Where there’s life there’s hope.

A ten week old human being in the palm of our hands

I have a confession to make. It is sometimes difficult for me to determine, using the scale of politics, what is to the left, centre or right when considering certain issues. When I read about the economy or the environment or healthcare, I get confused and I am one of the interested ones (I have watched the box set of “the west wing” a least four times).

There are some issues that don’t fall into any of the above categorization. These issues in British politics are broadly left to the individual elected members to vote on according to their conscience. The British parties may have an official policy on such issues but allows a free vote to its elected members when it comes to legislate.

One such issue is that of abortion.

N Ireland has a different law concerning abortion from the rest of the UK and for this reason alone some say it needs to change and be brought into line. That argument is a constitutional one and would render the Belfast Agreement, St Andrews Agreement and The Stormont Agreement null and void, if as a principle you expect all legislation in the UK to be the same. I think it is fair to recognise the regional difference that there is to abortion.

Does the N Ireland law on abortion break the European Convention on Human Rights? The attorney general has lodged an appeal to a High Court ruling, that found Northern Ireland’s abortion legislation to be “incompatible” with the human rights law and the Stormont’s justice minister is lodging an appeal to a High Court ruling also. When our top legal experts are divided on the interpretation of human rights, there does not seem to be a clear argument here ether to extend the Abortion Act 1967 to N Ireland.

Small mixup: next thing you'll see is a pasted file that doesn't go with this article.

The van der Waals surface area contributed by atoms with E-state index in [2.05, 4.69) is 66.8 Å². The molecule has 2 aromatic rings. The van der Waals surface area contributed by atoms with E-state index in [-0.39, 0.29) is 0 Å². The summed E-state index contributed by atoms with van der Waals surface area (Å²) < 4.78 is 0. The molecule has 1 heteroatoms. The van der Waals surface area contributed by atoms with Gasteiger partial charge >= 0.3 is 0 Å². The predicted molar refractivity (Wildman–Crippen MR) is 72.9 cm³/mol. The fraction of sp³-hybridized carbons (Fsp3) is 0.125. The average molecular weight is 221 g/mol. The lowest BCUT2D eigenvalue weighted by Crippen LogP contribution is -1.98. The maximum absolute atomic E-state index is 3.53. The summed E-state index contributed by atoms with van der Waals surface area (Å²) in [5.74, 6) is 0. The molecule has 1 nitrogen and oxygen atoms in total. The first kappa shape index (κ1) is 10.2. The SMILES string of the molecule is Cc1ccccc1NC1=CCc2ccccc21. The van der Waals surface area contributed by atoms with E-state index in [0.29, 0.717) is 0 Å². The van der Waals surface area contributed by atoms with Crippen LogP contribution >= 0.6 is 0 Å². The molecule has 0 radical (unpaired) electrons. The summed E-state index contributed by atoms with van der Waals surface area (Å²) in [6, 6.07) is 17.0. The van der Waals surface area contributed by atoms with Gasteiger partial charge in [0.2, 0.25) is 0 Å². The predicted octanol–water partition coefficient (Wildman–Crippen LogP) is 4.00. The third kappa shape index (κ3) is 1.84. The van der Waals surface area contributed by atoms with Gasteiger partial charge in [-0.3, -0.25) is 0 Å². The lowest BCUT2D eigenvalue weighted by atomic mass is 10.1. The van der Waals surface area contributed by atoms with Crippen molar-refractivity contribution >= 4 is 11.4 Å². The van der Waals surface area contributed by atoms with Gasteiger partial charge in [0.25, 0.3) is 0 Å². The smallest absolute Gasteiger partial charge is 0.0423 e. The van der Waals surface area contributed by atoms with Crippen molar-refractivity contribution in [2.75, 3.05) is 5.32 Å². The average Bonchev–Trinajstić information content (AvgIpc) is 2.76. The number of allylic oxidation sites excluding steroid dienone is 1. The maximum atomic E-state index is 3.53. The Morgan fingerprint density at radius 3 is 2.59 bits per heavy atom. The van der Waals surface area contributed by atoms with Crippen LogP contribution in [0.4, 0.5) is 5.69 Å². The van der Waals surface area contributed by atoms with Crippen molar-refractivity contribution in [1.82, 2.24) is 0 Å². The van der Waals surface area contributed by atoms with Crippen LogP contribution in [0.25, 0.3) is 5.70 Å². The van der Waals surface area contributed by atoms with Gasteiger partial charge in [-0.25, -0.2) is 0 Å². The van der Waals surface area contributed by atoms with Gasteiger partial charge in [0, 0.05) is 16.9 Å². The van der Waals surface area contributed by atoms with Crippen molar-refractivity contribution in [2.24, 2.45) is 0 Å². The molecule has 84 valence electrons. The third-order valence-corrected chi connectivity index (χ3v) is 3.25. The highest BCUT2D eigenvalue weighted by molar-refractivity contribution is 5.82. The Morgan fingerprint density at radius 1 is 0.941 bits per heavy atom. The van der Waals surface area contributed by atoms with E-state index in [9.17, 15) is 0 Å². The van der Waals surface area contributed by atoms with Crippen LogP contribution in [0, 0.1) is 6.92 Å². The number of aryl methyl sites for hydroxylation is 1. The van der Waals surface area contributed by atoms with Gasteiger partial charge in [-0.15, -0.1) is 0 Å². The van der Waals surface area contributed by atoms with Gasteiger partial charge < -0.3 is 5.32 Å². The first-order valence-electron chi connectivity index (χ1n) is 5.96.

For me abortion is just wrong.

It is wrong to purposely end the life of a human being, whether it be war, euthanasia, capital punishment, suicide or abortion. No man, woman, child or government has a right to end life.

What is a viable life?

Any life taken from its life support environment, will die at what ever stage it is at, inside or outside the womb. From the first heartbeat, sciences, legislations and faiths acknowledge that a human being has formed with its own DNA, totally different from its mother.

The only exception to all of the above, to ending the life of a human being would be this. If there is a real and present threat to another persons life. This principle could be used to favour a just war position. It could be used to permit self-defence or if the life of a mother is threatened by her unborn child.

Undoubtedly there are mothers who find themselves in very difficult circumstances. We need to provide everything we can to support the life of the mother and child and treat both the same.

Do we end the life of a perfectly formed human being because of sexual violence? Not unless there is an immediate threat to the life of the mother, whether it be mental or physical.

Do we medically end the life of a deformed human being before its natural time to die?  Not unless there is an immediate threat to the life of the mother, whether it be mental or physical.

These are hard, hard, situations for any woman to go though and more money needs to go into support units and parenting education.

All expectant lives are lives of great expectations.